[REN #965] Rent Growth: Tenants Pay More to Live Near Their Favorite Grocery Store

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The presence of a Whole Foods on the ground level of an apartment building provides a big bump in rental rates for landlords. There’s a new study that shows renters will pay a premium to live so close to a high-end grocery store. The so-called “premium grocer effect” also applies to single-family neighborhoods with an impact on home prices and equity, if there’s a favorite grocery store nearby.

The latest study by RCLCO Real Estate Advisors shows that renters will pay almost 6% more than the market rate if there’s a Whole Foods or Trader Joe’s in the building. (1)  RCLCO analyzed data from 64 apartment communities in 20 metros. Complexes with a coveted grocer on the ground floor were compared with similar complexes in the same area, but without a grocery store.

The study also found faster rent growth in those buildings, and absorption rates that are equal to or better than the area. The absorption rate is the rate at which vacant units attract new tenants, in this case, despite the higher rents.

“Premium Grocer Effect” on Apartment Buildings

RCLCO began looking at the impact that a grocery store has on an apartment building about four years ago. In that study, researchers found a rental premium but it wasn’t as much as it was for the second study. There was also a gap between Whole Foods and Trader Joe’s, with Whole Foods in the lead. The premium was 4.3% for Whole Foods and 3.2% for Trader Joe’s.

The latest results show Whole Foods and Trader Joe’s are now running shoulder to shoulder in regards to a rental premium. The rent for apartments with one of those stores on the ground floor run about 5.8% higher than similar apartments without a store. Other grocery stores are also producing a rent premium, but the average for other stores is 3.3%. Researchers say this demonstrates the ability of other lesser-known brands to “capitalize on this trend” in the future.

The study was done before the pandemic so it’s not clear how that might influence the results. One can only imagine that, with many people avoiding restaurants and cooking at home, that a nearby grocery store would become more beneficial right now. Having a grocery store right inside your apartment complex would be extremely convenient.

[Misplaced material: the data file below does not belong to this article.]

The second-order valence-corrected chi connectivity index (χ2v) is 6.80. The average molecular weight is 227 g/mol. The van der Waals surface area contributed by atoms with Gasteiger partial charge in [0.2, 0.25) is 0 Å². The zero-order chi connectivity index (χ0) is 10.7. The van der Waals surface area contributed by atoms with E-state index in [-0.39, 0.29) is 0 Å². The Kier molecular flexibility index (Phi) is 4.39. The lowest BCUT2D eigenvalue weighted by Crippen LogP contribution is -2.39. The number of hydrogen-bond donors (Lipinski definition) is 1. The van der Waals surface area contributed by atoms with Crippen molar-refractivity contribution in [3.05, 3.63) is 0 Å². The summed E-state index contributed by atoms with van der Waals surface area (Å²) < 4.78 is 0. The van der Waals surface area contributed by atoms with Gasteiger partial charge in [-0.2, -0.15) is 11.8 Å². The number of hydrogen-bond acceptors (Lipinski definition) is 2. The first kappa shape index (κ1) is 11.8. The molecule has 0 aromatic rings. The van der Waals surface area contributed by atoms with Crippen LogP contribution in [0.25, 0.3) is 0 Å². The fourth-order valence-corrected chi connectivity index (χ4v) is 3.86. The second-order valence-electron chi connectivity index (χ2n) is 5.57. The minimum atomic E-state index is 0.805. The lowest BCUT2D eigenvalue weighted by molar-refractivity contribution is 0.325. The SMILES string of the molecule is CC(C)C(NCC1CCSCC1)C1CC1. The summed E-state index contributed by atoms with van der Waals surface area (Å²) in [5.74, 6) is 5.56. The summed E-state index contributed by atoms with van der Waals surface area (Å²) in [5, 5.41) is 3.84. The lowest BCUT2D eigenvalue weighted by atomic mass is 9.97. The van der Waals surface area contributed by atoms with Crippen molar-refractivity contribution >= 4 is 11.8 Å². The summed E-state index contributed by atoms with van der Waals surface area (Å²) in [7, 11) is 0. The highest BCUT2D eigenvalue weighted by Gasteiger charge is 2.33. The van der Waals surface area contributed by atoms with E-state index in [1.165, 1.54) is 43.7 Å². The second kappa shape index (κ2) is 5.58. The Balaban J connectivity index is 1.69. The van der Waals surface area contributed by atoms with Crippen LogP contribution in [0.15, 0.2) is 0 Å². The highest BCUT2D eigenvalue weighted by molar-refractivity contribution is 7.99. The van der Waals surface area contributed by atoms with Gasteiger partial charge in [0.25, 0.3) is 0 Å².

Study co-author Vahe Avagyan also believes that the benefits will continue over the long term. He says, “Increased grocer spending, coupled with an accelerating focus on health and wellness, could drive further increases in the premium that apartment renters are willing to pay to live in communities with direct access to premium grocers.” The study also warns that, “the presence of a premium grocer is no guarantee of higher rent growth.” That has a familiar ring to it. As we tell our investors, past performance is never a guarantee of future growth or success. But there is now a growing track record with regard to the “premium grocer effect” on real estate values.

Impact on Home Equity, Seller Profits, Flipping ROI

Attom Data Solutions did an analysis last summer on the impact of a grocery store on nearby home values. (2) The results show an increase in home equity along with a higher ROI if the home is to be sold. They also show that investors are getting better flipping returns and home appreciation.

The study analyzed average home values during a 5-year period from 2014 to 2019. Researchers used data on home equity, home seller profits, and home flipping rates within 1,859 zip codes. Each zip code had at least one Whole Foods store, one Trader Joe’s and one ALDI.

The results were separated into data for homebuyers and investors. For homebuyers, Trader Joe’s provided the highest realized average ROI of 51%. Those near a Whole Foods had an average ROI of 41%, and those with an ALDI, had an average ROI of 37%.

For investors, properties near an ALDI did the best. The average flipping ROI was 62%. That’s double the ROI for Trader Joe’s at 31% and almost double for Whole Foods, which had a flipping ROI OF 35%. ALDI’s also scored an average 5-year home price appreciation of 42% while Trader Joe’s got 33% and Whole Foods got 31%.

It’s not uncommon to feel that a Whole Foods or a Trader Joe’s might be adding value to nearby real estate, but what these studies do is quantify those benefits. It’s a good tool to have in your toolbox when you are deciding on the value of a real estate deal.

Links:

(1) RCLCO Real Estate Advisors Article

(2) Attom Data Solutions Article

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